To gain insights on how α- and δ-T3 could bind to rat PPARδ and PPARγ receptors, homology models were built from the crystal structures of human PPARδ (PDB id: 3GZ9) and PPARγ (PDB id: 1ZGY). These two T3s were specifically chosen for the docking study based on their effects on relative gene expression of ligand-modulated transcription factor level and other reported work (Fang et al., 2010). The compounds were docked to the plausible binding sites of the models as suggested by some of the literature reviews (Fratev et al., 2015; Maltarollo et al., 2015). First, the cDOCKER program generated more than 100 binding poses. To choose the best conformation, the protein–ligand binding interactions were visually inspected followed by ranking them according to their binding interaction energies and clustered according to their binding conformations. The best ligand–protein complexes were subjected to molecular dynamics simulation using GROMACS 5.0.4. As shown in Figures 9 and 10, all protein–ligand complexes reached equilibrium state after 10 ns of simulation as shown in the RMSD plots of the protein backbone of PPARδ and PPARγ in complex with α- and δ-T3. There was no major fluctuation in both the RMSD of PPARs backbone during the course of 10 ns simulation suggesting that the binding of α- and δ-T3 did not induce any major changes to the protein conformation. In term of H-bonding interaction, δ-T3 showed higher affinity to form H-bonding interaction with His412 compared to α-T3 which recorded only a single interaction with PPARδ during the course of simulation (Figure 11). This could be the key reason why δ-T3 could activate PPARδ but not α-T3 as reported by Wong and co-workers (Fang et al., 2010). Future development of δ-T3 into a potent PPARδ agonist should focus on this region of interest. On the other hand, δ-T3 could form three H-bonds with His294, Ser370 and Gln373 residues of PPARγ while α-T3 predominantly engaged with Arg308 (Figure 12). Figures 13 and 14 summarize the overall non-polar interactions of δ-T3 and α-T3 with the residues in rat PPARδ and PPARγ during the final 5 ns of simulations.

FIGURE 9
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FIGURE 9. RMSD plots of PPARδ backbone in complex with α-tocotrienol (black line) and δ-tocotrienol (red line) as a function of simulation time.

FIGURE 10
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FIGURE 10. RMSD plots of PPARγ backbone in complex with α-tocotrienol (black line) and δ-tocotrienol (red line) as a function of simulation time.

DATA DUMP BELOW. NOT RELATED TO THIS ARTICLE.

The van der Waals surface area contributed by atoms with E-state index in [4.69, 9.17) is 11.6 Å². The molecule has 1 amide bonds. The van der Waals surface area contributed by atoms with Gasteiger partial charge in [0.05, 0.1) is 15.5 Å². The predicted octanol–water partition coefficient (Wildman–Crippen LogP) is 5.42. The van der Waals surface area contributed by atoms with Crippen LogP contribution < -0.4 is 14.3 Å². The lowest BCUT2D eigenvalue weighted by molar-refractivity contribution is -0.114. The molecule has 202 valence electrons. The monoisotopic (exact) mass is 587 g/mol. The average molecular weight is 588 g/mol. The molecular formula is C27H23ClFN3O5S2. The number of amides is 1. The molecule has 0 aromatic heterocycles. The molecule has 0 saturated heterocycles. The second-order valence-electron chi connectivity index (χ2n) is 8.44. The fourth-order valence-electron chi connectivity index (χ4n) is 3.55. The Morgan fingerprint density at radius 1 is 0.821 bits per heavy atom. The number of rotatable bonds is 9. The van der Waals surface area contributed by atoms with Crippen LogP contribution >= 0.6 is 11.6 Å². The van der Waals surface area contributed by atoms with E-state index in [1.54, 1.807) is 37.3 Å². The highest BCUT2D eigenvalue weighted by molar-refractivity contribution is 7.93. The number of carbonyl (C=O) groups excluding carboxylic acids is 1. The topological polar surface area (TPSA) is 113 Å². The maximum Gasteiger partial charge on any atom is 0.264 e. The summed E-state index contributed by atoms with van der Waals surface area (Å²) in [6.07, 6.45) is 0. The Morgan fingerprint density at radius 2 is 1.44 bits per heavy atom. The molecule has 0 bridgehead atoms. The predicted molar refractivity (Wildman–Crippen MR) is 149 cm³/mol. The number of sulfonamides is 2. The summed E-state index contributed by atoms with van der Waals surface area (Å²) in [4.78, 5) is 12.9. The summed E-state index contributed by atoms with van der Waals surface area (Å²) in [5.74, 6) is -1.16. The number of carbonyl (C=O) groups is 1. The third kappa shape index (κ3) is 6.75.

FIGURE 11
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FIGURE 11. Hydrogen bond plots between PPARδ residues and α-tocotrienol (black line) and δ-tocotrienol (red line) during the final 5 ns of simulation.

FIGURE 12
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FIGURE 12. Hydrogen bond plots between PPARγ residues and α-tocotrienol (black line) and δ-tocotrienol (red line) during the final 5 ns of simulation.

FIGURE 13
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FIGURE 13. MD simulation snapshots of δ-tocotrienol and α-tocotrienol complexed with rat PPARδ. The atom coloring for δ-tocotrienol and α-tocotrienol are as follows: carbon in gray, oxygen in red, nitrogen in blue, sulfur in yellow, and hydrogen in white. The surface is colored by the hydrophobicity of the protein residues, from blue for hydrophilic to brown for hydrophobic.

FIGURE 14
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FIGURE 14. MD simulation snapshots of δ-tocotrienol and α-tocotrienol complexed with rat PPARγ. See Figure 13 for legend.

The significantly higher INS1 gene expression in the stimulatory glucose groups showed that δ-T3 was able to enhance preproinulin mRNA synthesis level while γ- and α-T3 showed less impact on the transcriptional level. Metabolic regulation of insulin gene expression by δ-T3 enabled the maintenance of sufficient intracellular insulin in β-cell to sustain the secretory demand in high glucose condition (Poitout et al., 2006). Short-term regulation of insulin biosynthesis transcription and translation level as reported by Leibiger et al. (1998) supported our outcome where a short term exposure of isolated pancreatic islets to stimulatory glucose (16.7 mM) resulted in a 2- to 5-fold elevation in (prepro)insulin mRNA levels within 60–90 min. This finding is further supported by the short half-life and rapid turnover of T3 derivatives, by Yap et al. (2003). The cell culture microenvironment provided by the microfluidic device further enhanced the lifespan of the β cells and consistencies of the treatment throughout the 1 h treatment (Hung et al., 2005). PPARγ has also been reported to significantly activate GLUT2 in the rat β cells (Higa et al., 1999) supporting GLUT2 expression in parallel with this enhanced response. δ- T3 activated GLUT2 in stimulatory glucose condition and further improved by the administration of KCl, which in turn enhanced glucose entrance into β cells (Vaulont et al., 2000). The synergistic effects of both INS1 and GLUT2 gene in δ- and γ-T3 treatment revealed that glucose played a major role in the gene expression despite of the effectiveness of the T3.